Khuddaka Nikāya

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Canto XII.
Poems of Twelve Verses


Translated from the Pali by Mrs. C.A.F. Rhys Davids.

Public Domain



Reborn in this Buddha-age at Rājagaha, as a son of King Bimbisāra, he was named Sīlavat. When he was come of age, his brother Ajātasattu was king, and wished to put him to death, but was unable, because Sīlavat was in his last span of life, and had not won arahantship.[1] Then the Exalted One, discerning what was going on, sent Moggallāna the Great to fetch him. And Prince Sīlavat alighted from his elephant, and did obeisance to the Exalted One. Then the latter taught him, adapting the doctrine to his temperament, so that the youth won faith, entered the Order, and in due time became an arahant. He dwelt in Kosala, and when Ajātasattu sent men to murder him, he taught them and converted them, so that they, too, joined the Order. And he preached to them thus:

[608] In morals[2] 'tis that ye should train yourselves
Here on this earth, in morals practised well.
For moral culture well applied doth bring
Near to our reach success of every kind.[3]

[609] Let the wise man protect his morals well,
Who doth to threefold happiness aspire:
A good name and the gain of this world's goods
And, when this life is o'er, the joys of heaven.

[610] The moral man, restrained, wins many friends;
Th'immoral, working mischief, loseth friends.

[611] Dispraise and ill-fame wins th'immoral man;
Aye wins the good man fame, approval, praise.

[612] Nothing there is of spiritual worth
But hath the moral habit as its base,
Its matrix and its vanguard and its source;
Make ye therefore your morals wholly pure.

[613] Morals do give the tether and the term,
Light and delight affording to the heart;[4]
The strand whence all th'enlightened put to sea;[5]
Make ye therefore your morals wholly pure.

[614] No force is there like unto moral force;
Weapon supreme the moral habit is;
Chief decoration is the moral life;
Wondrous invulnerable coat of mail.[6]

[615] A mighty causeway is morality;
A peerless fragrance, sov'reign frankincense,
Wherewith we safely travel far and wide.[7]

[616] Good morals are the best viaticum,[8]
Sov'reign munitions [for life's pilgrimage],
Good morals are a peerless talisman,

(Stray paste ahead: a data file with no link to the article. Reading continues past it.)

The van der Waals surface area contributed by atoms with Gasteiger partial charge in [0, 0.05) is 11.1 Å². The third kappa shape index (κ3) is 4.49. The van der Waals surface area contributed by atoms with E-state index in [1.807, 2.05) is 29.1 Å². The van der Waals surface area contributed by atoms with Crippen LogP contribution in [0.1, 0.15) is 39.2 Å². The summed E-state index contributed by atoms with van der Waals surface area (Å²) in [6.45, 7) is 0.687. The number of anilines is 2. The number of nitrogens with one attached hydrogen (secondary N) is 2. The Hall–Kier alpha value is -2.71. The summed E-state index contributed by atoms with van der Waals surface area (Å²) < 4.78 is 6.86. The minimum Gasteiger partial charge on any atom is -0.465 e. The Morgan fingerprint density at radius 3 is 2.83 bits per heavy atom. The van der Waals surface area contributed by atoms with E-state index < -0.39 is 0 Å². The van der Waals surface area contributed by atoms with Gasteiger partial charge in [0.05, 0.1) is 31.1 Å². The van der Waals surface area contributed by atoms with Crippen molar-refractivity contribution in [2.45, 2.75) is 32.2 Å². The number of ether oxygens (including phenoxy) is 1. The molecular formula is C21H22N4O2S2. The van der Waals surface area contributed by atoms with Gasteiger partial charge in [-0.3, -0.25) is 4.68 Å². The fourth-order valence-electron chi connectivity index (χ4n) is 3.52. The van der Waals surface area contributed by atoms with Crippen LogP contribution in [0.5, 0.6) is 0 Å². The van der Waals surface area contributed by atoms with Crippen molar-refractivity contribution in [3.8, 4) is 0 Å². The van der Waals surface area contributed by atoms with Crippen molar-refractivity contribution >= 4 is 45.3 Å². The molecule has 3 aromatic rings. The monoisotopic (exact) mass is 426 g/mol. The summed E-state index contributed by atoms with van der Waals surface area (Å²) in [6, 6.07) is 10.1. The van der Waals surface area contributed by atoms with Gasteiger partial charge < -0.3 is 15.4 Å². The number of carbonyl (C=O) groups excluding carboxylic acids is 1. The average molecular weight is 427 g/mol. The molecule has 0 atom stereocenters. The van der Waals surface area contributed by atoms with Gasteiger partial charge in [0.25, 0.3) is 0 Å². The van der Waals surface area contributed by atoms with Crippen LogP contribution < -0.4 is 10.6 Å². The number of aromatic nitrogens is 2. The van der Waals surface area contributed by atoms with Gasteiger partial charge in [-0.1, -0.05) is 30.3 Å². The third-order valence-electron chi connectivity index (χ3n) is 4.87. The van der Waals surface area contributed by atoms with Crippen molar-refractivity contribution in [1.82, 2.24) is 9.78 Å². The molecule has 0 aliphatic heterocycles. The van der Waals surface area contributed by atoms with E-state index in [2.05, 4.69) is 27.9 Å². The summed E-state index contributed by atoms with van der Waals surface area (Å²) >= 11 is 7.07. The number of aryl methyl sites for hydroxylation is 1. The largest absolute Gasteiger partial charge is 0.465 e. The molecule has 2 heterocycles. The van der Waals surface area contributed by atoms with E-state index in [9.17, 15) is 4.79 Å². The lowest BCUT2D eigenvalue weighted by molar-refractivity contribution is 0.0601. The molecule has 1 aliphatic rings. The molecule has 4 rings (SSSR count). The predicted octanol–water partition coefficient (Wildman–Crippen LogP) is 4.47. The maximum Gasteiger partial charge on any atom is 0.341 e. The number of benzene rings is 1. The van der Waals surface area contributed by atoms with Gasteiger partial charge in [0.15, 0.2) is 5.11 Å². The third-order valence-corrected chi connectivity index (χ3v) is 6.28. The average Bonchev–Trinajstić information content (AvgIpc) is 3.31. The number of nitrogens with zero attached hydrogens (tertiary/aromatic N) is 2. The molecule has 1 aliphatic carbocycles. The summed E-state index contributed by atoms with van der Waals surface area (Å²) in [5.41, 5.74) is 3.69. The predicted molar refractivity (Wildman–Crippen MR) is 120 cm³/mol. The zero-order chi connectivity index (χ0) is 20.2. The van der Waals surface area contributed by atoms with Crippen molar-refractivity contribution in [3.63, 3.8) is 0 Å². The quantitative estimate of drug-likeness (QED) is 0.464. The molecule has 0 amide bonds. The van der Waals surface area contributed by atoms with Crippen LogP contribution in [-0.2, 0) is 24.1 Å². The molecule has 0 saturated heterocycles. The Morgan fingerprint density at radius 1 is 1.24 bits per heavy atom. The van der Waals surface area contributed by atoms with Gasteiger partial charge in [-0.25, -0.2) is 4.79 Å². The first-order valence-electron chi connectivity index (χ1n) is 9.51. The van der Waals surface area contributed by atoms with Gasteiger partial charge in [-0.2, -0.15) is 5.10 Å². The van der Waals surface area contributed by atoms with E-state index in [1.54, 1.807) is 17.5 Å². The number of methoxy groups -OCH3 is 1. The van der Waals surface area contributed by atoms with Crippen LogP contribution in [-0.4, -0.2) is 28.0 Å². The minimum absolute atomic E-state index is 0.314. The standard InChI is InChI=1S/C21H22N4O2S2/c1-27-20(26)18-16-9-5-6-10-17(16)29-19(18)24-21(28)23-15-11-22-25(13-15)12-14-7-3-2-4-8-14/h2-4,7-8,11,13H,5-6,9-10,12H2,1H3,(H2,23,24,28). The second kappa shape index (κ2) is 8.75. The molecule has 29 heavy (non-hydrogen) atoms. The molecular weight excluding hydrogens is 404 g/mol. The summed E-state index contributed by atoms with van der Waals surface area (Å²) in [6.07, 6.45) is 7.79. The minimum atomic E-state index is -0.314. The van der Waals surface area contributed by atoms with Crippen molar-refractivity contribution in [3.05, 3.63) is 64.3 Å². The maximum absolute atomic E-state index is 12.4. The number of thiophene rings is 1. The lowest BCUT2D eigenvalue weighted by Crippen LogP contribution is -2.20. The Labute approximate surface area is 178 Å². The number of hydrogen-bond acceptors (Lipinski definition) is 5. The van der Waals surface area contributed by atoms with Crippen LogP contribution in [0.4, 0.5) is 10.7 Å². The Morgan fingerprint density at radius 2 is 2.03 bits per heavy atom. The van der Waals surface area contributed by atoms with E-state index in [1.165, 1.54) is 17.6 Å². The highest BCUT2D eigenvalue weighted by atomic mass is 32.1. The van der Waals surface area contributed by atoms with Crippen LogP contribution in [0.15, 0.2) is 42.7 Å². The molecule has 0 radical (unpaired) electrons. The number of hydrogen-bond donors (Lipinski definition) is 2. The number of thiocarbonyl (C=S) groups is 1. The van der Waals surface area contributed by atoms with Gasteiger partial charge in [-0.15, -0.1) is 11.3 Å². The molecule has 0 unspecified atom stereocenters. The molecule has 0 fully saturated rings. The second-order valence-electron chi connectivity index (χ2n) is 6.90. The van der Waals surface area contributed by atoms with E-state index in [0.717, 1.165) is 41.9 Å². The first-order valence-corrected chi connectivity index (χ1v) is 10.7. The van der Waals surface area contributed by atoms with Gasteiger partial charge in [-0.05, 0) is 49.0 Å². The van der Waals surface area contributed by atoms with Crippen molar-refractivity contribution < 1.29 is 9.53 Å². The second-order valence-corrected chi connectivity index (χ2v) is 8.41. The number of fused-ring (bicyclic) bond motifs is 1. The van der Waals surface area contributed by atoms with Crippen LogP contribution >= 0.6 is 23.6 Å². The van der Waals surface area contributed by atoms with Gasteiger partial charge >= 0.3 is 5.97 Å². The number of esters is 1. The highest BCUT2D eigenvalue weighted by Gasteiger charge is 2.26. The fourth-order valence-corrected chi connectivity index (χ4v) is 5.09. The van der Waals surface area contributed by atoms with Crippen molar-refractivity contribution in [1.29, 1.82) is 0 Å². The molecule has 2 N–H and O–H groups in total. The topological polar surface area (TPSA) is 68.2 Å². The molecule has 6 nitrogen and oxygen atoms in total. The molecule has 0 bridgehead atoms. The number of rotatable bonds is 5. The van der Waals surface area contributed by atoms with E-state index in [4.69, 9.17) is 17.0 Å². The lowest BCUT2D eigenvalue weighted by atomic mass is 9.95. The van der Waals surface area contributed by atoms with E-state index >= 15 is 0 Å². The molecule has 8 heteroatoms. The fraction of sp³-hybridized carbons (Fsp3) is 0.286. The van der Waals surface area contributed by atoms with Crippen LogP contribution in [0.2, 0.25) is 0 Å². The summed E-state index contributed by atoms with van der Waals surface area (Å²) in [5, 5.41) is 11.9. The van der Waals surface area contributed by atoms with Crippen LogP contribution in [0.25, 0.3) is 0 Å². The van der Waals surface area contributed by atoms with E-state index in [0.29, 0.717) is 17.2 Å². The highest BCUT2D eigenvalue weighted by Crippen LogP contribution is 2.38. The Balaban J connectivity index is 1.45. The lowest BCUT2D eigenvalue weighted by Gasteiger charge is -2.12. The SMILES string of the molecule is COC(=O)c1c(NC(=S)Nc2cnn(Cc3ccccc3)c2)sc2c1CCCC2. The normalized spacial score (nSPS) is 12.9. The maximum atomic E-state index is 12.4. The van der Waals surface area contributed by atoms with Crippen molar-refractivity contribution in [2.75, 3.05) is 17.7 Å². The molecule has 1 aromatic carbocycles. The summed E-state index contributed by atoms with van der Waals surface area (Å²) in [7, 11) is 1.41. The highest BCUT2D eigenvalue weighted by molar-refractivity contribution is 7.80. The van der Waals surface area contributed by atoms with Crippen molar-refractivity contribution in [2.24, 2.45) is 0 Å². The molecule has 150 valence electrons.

Wherewith we safely travel far and wide.[9]

[617] The evil-minded man[10] wins blame on earth,
And in the after-life a woeful doom;
A fool no matter where hath sorry cheer,
Not firmly planted on morality.

[618] The man of virtuous mind wins fame on earth,
And in the after-life the radiant realms.
No matter where, the brave are of good cheer,
Their hearts well stablished in morality.

[619] Chief here below is morals, but the man
Of wisdom is supreme; 'mong gods and men
He doth prevail who is both good and wise.[11]


[1] Cf. CCXXVII., CCXL.; also Vinnya Texts, iii. 241 f.

[2] I was tempted to retain the pretty word sīla for our more cumbrous 'morality,' etc. 'Virtue' is more elegant, but a little vague. Sīla is moral habit, habitual good, or moral conduct - the conduct of one who does not hurt or rob living things, is sexually straight, truthful, and gentle of speech, and sober as to drink. That is all. Such conduct is only the essential basis of the higher life. The sermon is addressed to hired assassins, not to bhikkhus.

[3] Success as man, as god, or in Nibbāna (Commentary).

[4] Abhibhāsanaɱ means either; the Commentary reads the latter meaning.

[5] 'In fording the great river (or sea) of Nibbāna' (Commentary).

[6] The Commentary maintains that abbhutay, wondrous, means abhejjaɱ, unbreakable.

[7] Lit., from one quarter (of the compass) to another, so acceptable to all men are virtuous qualities.

[8] Sambalaɱ is illustrated by the puṭabhattaɱ, or leaf-wrapped pudding taken by a traveller.

[9] See note 5.

[10] Dummano and its opposite are usually rendered 'gloomy' and 'cheerful,' but the context demands an ethical rendering. The Commentary paraphrases by pāpadhammo, etc., and kalyānadhammo.

[11] = verse 70.


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